Simmer on 

D. Joseph Hill's Culture keeps the reggae faith

Here’s a little SAT analogy flashback: Michael Jordan is to Bob Marley as Scottie Pippin is to whom? A. Ziggy Marley. B. Michael Jackson. C. The guy from UB40. D. Joseph Hill.

Now think about it a minute. Use the process of elimination. Are Michael Jordan and Scottie Pippin related by blood? Do they play the same sport? Is one the greatest and the other just great?

If you guessed D. Joseph Hill, then you’re right. Never a breakout superstar like Bob Marley, Hill—founder and driving force behind the band Culture—has become a well-known underground hero of politically charged, critically acclaimed reggae.

Hill began his career as a solo singer and guitarist. At age 14, he was already writing his first songs, but quickly found that the one-man approach wasn’t giving him the rich sound he needed to deliver his music and message. What he needed was more vocal chords to fill out the three-part harmonies. Gathering cousins Albert Walker and Roy “Kenneth” Dayes to assist, Hill formed the African Disciples in 1976 in St. Catherine’s Parish, Jamaica, where he grew up. The trio quickly came to the attention of famed Jamaican producer Joe Gibbs (Dennis Brown, the Heptones), who asked the band to lay down a few tracks in his studio. Hill considered the session a great success, and a curious Gibbs encouraged the band to record more. After a few weeks, “Get Ready to Ride the Lion to Zion,” “Two Sevens Clash,” and “Calling Rasta for I,” were recorded. It looked like the African Disciples were headed for stardom. But Gibbs wouldn’t give the band a contract Hill considered satisfactory, and eventually the three vocalists moved on.

The following year, after generating a buzz on the Jamaican streets, the African Disciples got some help from reggae greats Sly Dunbar, Robbie Shakespeare, Bingy Bunny (it was Bunny who suggested the band change its name to Culture) and Bobby Marquis to record Two Sevens Clash. The album pushed Culture into the reggae spotlight and has become a cult classic. Rolling Stone ranked Two Sevens Clash #25 on the magazine’s list of “Coolest Records of All-Time,” writing: “Joseph Hill’s band of Kingston mystics drop funky-dread Rasta proverbs about God and the devil and the apocalypse…Roots reggae with uplifting gospel vocals and Sly and Robbie rhythm.” The album even inspired Village Voice music critic and pontificator maximus Robert Christgau to write: “At least seven tracks are absolute classics…Bob Marley aside, it’s the best, and I’ve been putting Bob Marley aside since 1977.”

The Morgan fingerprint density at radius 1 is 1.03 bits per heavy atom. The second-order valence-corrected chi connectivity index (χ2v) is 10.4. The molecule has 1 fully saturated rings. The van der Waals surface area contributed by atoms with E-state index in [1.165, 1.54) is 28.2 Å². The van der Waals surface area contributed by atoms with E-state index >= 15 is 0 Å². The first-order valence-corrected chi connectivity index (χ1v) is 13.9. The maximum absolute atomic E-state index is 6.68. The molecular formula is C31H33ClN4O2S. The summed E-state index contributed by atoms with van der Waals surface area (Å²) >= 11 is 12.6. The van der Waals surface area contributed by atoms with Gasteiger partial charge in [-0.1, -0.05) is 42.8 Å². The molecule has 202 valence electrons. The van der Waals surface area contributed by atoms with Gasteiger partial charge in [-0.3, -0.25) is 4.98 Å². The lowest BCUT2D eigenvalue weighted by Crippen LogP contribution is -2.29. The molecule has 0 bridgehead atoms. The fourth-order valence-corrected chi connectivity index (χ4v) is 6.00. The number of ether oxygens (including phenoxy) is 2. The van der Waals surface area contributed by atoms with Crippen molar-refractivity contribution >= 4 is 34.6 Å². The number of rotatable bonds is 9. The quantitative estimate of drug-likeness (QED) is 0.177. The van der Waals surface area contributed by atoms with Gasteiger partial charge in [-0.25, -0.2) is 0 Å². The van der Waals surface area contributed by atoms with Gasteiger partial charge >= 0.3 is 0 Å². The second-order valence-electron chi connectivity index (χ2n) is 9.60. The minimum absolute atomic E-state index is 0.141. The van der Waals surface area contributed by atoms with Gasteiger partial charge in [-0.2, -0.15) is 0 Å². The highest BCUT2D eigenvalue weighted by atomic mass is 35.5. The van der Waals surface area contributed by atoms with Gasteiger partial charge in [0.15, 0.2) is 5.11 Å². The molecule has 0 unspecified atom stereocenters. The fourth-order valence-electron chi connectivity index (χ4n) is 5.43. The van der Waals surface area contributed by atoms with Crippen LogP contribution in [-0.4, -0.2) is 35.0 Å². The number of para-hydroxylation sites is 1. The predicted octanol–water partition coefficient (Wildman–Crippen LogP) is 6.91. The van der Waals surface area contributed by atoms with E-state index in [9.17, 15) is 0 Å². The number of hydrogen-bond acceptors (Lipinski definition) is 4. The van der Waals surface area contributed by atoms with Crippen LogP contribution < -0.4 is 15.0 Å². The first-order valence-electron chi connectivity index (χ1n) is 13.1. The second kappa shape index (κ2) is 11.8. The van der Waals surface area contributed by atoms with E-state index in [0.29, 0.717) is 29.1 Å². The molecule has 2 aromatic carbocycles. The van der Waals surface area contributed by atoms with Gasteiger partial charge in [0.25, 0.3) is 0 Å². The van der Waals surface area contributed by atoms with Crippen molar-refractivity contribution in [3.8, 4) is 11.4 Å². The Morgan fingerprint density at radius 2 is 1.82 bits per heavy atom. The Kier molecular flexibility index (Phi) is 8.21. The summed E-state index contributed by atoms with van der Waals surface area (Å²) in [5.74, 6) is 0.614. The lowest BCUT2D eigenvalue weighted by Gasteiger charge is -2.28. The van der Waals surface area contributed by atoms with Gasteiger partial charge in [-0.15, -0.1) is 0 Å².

By the time Two Sevens Clash was released, reggae artists like Marley and Jimmy Cliff had taken the music around the world, but Hill would never catch fire like the stars who came before him. Like Burning Spear and Black Uhuru, Culture worked under the radar of the mainstream, putting out decades’ worth of roots-oriented reggae albums for a small but devoted following.

Today, some 26 years after Two Sevens Clash, Hill and company are still making topical, incendiary music. A month and a half ago, the band released World Peace—its 30th album—to kudos heralding it as a return to form, a traditional roots album. As always, Hill’s melodies are simple and intensely catchy. The new album resurrects a couple of songs from Culture’s past—“Dog a Go Nyam Dog” and “Never Get Weary”—but both sound like the fresh, energetic compositions of a band still hungry.

In support of the new album, Culture has set out on a world tour. Famous for performing more than 200 dates a year and playing in spots less frequented (Culture was one of the first reggae bands to play in Jerusalem, and also recently toured South Africa), Hill and bandmates are known for defying their years and delivering vibrant and inspired performances.

Whether you are into reggae right now is unimportant. Like James Brown, George Clinton or Marley, Hill puts on a live performance that wins skeptics over. His personality just emanates those happy, loose Jamaican grooves he’s been perfecting for three decades.

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